Andrews v. Andrews

Before the Court this day is a demurrer to the complaint.

Plaintiff and defendant were married for just over a decade. By 2011, defendant (Erin) instituted divorce proceedings (11D009839). A final judgment in the dissolution was entered on 09/20/12. Both sides were represented by counsel. In pertinent part, the judgment awarded the family residence to defendant (Erin).

In the present civil action, plaintiff (Steven) contends that he was orally promised a cut from the sale of the family residence. There is no reference to this in the family court judgment, and Steven does not provide enough information in the complaint to determine if this was a post-judgment novation or something which should have been subsumed within the judgment.

Under well-established precedent, parties to dissolution proceeding are prohibited from engaging in “family law waged by other means” by filing separate civil actions arising from conduct that relates to divorce court orders. Burkle v. Burkle (2006) 144 Cal.App.4th 387, 393; Neal v. Superior Court (2001) 90 Cal.App.4th 22, 25-27. In other words, family law cases should not be allowed to spill over into civil law. Id; in accord, Askew v. Askew(1994) 22 Cal.App.4th 942, 965-966 [trial court erred in failing to dismiss husband’s civil action, which “sought to preempt the family law court from determining issues it already had jurisdiction to determine” and which “were the province of the family law court in the first place”]. Courts must examine the substance of the claim, rather than its mere title, to determine whether the issues are subsumed within issues pending before the family court.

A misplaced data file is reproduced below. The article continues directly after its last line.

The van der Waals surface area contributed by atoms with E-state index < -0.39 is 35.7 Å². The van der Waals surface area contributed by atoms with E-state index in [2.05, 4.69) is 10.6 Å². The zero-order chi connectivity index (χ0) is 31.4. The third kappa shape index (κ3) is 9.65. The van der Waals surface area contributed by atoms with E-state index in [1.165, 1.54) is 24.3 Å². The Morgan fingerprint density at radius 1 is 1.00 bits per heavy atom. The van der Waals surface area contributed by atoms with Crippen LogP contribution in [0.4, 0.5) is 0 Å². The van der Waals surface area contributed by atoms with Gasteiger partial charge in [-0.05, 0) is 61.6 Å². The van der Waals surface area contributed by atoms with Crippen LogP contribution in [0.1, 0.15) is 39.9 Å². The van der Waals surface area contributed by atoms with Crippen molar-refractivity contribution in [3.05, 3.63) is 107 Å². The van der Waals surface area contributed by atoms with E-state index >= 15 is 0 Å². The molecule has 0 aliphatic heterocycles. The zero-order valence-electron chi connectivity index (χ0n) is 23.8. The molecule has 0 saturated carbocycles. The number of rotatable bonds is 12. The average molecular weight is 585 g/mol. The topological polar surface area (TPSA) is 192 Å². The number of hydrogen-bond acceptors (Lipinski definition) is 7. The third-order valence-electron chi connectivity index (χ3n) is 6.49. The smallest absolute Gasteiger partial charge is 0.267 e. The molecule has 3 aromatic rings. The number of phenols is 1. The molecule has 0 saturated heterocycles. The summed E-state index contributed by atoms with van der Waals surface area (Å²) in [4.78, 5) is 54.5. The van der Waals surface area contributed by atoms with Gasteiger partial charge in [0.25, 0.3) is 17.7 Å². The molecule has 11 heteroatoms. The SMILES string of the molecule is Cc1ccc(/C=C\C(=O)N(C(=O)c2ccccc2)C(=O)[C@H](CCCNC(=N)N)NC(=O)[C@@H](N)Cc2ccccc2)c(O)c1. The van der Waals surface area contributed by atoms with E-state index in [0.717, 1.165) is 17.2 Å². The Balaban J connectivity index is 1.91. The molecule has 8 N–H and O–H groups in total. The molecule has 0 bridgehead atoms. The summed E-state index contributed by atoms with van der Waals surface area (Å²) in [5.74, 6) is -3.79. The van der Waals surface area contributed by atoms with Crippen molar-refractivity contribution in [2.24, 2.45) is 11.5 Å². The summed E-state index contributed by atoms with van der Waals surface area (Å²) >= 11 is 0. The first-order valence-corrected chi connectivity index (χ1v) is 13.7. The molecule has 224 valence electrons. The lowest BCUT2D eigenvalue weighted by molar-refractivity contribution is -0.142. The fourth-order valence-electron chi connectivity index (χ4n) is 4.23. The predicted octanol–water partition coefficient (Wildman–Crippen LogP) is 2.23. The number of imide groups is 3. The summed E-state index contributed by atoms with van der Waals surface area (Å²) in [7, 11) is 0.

Since the complaint on its face appear to conflict with the family court proceedings, the demurrer must be SUSTAINED with 20 days leave to amend. Since plaintiff is incarcerated, defendant is ordered to give notice, and file proof of service thereof, within 10 days.